Note: Not at the old Poker1 site. A version of this entry was originally published (2008) in Casino Player.
Knowing all the esoteric odds and being a wizard at poker math won’t provide you with a big advantage over your opponents. Sometimes you’ll hear players say that you need a solid understanding of poker mathematics to win. That’s a big lie.
Yes, I calculate poker odds and publish them. It’s something I like to do.
These odds are important, because they give you an understanding of how often you can expect things to happen. Without that understanding, you’re likely to be frustrated when cards don’t fall the way you’re hoping. Also, you’re apt to be amazed by outcomes that aren’t really that extraordinary.
When you don’t know basic hold ’em odds, you might use up a lot of the mental energy you need to make quality decisions, while pondering over what you perceive to be weird runs of cards.
I recently heard a player complain, “I haven’t started with a pair of aces or kings in three hours! The best I had was one pair of queens.” That’s a ludicrous statement. You’re not supposed to have a pair of aces or kings in three hours — and you’re slightly lucky when it happens. The math isn’t too complicated.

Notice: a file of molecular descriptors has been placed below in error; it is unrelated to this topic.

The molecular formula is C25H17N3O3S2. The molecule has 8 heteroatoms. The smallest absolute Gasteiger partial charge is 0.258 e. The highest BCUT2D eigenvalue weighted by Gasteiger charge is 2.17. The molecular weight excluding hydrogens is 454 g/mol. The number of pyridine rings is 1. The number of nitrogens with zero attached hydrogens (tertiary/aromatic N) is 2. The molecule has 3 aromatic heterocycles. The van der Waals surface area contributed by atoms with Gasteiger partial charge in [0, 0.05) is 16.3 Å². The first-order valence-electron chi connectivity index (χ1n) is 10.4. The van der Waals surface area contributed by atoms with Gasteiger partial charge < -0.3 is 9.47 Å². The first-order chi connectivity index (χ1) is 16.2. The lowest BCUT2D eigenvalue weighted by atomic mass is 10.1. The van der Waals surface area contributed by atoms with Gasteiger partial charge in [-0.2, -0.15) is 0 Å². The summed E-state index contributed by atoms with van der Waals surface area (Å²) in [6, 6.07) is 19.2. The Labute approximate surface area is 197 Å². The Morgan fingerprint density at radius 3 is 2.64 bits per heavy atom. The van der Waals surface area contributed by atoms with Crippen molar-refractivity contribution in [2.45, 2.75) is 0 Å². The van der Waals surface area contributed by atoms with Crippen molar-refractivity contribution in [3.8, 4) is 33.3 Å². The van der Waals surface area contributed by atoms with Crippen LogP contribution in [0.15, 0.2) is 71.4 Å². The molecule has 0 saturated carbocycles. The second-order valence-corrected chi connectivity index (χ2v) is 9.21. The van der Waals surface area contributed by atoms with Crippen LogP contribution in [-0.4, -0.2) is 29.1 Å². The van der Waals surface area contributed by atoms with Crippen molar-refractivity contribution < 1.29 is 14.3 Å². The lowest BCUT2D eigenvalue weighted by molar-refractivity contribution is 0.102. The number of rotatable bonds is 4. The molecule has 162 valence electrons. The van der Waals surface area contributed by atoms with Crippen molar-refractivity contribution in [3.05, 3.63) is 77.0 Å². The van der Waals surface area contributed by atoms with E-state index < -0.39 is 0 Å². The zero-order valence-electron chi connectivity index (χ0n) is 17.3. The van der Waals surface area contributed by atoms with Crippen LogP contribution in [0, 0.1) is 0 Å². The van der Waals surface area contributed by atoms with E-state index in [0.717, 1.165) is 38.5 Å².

If you’re curious about how it’s done, follow along.
There are 52 cards in the deck. Eight of these are aces or kings, four each. So, you have eight chances of looking at your first card and seeing one. When that happens, there are only three matching aces or kings left among the remaining 51 unknown cards to give you that commanding pair.
When you put this into a formula, it looks like this: (8 qualifying aces or kings / 52 cards in the deck) x (3 remaining cards that pair the first one / 51 total remaining cards). That’s (8/52) x (3/51) = 0.00905. That figure is less than 1 percent, and the exact odds against being dealt a pair of aces or kings are 109.5-to-1.
Fine. Now let’s assume that your game averages 35 hands an hour. On average, you’ll be dealt a starting pair of kings or aces only once in 3 hours, 9 minutes. And you might easily go twice that long, and sometimes a lot longer, without being dealt one of those premium pairs.
Not a huge advantage
We’re dealing with the true value of knowing poker odds. Except for counting the money in pots and estimating pot odds, knowing poker math won’t give you a huge advantage over opponents who possess a pretty good feel for the game. But these odds will tell you what to expect and keep you from being either frustrated or amazed by the cards.
Let me do the calculations. Just familiarize yourself with a few basic odds. (I’ve made all my calculations available here at Poker1.com, by the way.)
Knowing the most important ones gives you a good understanding of what will happen. But, despite what you may have heard, you don’t need to do elaborate math at the poker table in order to win.— MC